How to Support a Lateral

Laterals can be a wonderful addition to a law firm. They can also be an incredibly expensive drain – financially, in terms of resources and with respect to morale.  Here’s how to ensure your lateral hires can help rather than hurt your firm.

It’s said that laterals have around a 70% chance of surviving in a firm over five years.  Of course, there are always those firms that refuse to admit an error and hold onto a lateral well beyond the realization that the fit is wrong, which would bring that success rate down even further.    It’s also suggested that laterals will only retain 30% – 60% of the work they say will come with them, so firms need to be prepared to give up some of their existing work to keep the lateral afloat, at least for the first few years.   And as lateral moves are the best way to get a raise (meaning firms are probably paying more than they should for these newest members of the firm), laterals can be lucrative for the moving lawyer and ultimately an expensive failure for the firm.

There’s no doubt that there’s a place for laterals in a firm’s business plan, and carefully hired they can be of tremendous and lasting benefit to the firm.  Laterals can bring with them new clients, new referral relationships, more credibility to a practice area or industry group, new legal knowledge, a great mentoring source and potentially, leadership material for the firm.

However; in order for laterals to truly shine, you need to follow these three steps:

  1. Hire right;
  2. Integrate them properly; and
  3. Maintain them well.

Hire right

The best way to support a lateral is to ensure you hire them correctly. Some firms hire laterals because they are dangling in front of them.  A senior partner at a firm is approached by a colleague with an offer to make them an offer.  The senior partner advises the firm they’d be crazy not to hire this lawyer.  The firm contorts sufficiently to create the circumstances required for the hire.  But there is very little guarantee that this hire will actually work out.   They may be the best hire the firm has made in ten years, or it might be a cultural, logistical and financial nightmare.  And these types of hires are very difficult to get out of.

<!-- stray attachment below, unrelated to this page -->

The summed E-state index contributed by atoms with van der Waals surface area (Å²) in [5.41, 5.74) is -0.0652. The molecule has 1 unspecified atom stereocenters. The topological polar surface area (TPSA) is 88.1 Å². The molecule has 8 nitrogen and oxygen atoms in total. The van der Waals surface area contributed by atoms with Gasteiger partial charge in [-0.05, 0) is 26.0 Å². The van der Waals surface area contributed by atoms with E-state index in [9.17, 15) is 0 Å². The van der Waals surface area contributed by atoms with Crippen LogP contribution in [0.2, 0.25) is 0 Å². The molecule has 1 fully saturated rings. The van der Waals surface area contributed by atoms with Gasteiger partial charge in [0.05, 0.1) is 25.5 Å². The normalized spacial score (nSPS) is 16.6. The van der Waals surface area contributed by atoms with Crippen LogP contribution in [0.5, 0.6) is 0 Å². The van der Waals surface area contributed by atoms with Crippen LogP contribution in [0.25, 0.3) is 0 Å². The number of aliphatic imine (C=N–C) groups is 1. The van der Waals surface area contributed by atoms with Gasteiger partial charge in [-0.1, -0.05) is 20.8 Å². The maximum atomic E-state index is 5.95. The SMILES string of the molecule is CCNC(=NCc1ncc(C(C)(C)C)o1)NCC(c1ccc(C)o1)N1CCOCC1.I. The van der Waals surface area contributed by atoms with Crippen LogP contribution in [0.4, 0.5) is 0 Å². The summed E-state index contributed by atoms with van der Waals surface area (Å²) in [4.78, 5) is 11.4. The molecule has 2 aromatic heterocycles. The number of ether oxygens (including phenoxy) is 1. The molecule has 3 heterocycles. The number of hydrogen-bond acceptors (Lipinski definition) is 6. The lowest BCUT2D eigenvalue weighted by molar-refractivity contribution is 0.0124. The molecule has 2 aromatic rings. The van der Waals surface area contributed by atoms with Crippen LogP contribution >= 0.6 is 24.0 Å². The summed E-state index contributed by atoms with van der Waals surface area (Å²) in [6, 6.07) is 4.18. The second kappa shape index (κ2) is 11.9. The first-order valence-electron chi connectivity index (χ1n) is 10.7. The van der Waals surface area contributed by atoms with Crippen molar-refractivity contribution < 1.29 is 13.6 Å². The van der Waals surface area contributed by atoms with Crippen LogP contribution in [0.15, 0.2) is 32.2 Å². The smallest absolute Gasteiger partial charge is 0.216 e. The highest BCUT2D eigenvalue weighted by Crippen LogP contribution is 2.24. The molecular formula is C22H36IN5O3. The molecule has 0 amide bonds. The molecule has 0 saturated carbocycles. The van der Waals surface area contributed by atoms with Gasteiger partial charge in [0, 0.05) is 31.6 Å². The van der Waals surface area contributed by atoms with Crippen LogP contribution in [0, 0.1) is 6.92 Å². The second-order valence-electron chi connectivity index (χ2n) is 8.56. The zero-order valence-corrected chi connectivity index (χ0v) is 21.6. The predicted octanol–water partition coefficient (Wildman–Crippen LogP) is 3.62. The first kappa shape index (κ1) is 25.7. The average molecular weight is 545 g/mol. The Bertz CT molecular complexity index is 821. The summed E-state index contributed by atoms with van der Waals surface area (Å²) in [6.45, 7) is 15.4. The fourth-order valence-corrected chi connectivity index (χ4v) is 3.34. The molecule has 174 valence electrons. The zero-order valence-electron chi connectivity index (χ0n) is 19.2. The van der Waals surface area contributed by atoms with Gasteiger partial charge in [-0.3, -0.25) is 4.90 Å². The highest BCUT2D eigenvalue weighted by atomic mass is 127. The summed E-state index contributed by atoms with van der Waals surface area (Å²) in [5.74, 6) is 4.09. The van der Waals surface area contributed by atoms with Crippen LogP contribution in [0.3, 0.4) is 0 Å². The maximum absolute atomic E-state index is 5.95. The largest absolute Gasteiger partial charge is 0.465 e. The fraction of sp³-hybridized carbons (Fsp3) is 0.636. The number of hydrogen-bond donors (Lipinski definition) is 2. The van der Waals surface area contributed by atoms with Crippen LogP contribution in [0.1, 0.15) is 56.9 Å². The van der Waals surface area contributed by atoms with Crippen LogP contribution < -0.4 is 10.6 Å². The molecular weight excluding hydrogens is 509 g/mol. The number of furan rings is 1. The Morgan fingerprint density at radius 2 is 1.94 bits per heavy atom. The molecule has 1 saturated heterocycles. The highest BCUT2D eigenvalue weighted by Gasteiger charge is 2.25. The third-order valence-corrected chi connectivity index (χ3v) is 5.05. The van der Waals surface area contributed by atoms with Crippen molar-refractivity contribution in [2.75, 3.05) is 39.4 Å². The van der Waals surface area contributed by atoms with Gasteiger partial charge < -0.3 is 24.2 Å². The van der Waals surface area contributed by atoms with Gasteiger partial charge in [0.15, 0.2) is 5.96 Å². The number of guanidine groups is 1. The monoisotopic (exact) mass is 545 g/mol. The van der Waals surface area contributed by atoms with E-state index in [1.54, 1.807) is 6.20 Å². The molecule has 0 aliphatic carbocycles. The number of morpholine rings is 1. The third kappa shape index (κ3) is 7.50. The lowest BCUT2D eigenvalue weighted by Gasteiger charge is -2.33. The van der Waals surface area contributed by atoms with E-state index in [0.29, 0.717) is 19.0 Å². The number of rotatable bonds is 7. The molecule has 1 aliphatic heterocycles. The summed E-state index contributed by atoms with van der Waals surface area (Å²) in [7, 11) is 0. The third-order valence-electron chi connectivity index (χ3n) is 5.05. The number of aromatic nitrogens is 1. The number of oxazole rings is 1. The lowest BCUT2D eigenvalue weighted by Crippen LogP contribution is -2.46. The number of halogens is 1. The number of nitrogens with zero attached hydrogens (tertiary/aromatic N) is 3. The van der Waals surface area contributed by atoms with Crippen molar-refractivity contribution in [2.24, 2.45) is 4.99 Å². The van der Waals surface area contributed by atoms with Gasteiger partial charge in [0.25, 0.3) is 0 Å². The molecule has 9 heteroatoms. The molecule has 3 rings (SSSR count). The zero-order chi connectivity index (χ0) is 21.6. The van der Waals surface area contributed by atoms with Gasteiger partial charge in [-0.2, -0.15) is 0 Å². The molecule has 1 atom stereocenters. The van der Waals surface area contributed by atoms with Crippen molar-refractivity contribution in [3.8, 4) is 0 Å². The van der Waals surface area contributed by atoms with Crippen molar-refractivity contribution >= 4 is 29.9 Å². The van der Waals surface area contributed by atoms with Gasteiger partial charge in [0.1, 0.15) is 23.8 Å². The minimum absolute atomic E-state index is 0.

Alternatively, the partners could have a gut sense that they should be looking for a particular type of lawyer. They look, they hire.  Repeat last two sentences of previous paragraph.

Instead, look at your various practice group/industry group/client team plans.  Look at your predictive modelling (for the next five years) of the various teams to see if any gaps exist or might be coming up due to retirements, moves to the bench, or simply the age and experience shift that happens over time.  (I.e. a first year call in four years will be a mid-level associate that might be working toward partnership.  You might need another junior by then).   If you can train someone up from inside of the firm, all the better.  But if there is an obvious gap that will need filling, at least now you have a sense of precisely what/who you need.   Write up a job description, stating area of law, range of year of call, size of the book they would need to bring, how much the firm can feed them in the first two years (see below for explanation), the personality type that would fit in best with the various teams this lawyer would be part of, and any other qualities, requirements or characteristics desired.  Advertise (internally and external) for the position.  As candidates arise, gauge them against your job description.  In other words, look for a candidate that fits the needs of the firm. Don’t adjust the firm to fit the candidate before you.

Integrate them Properly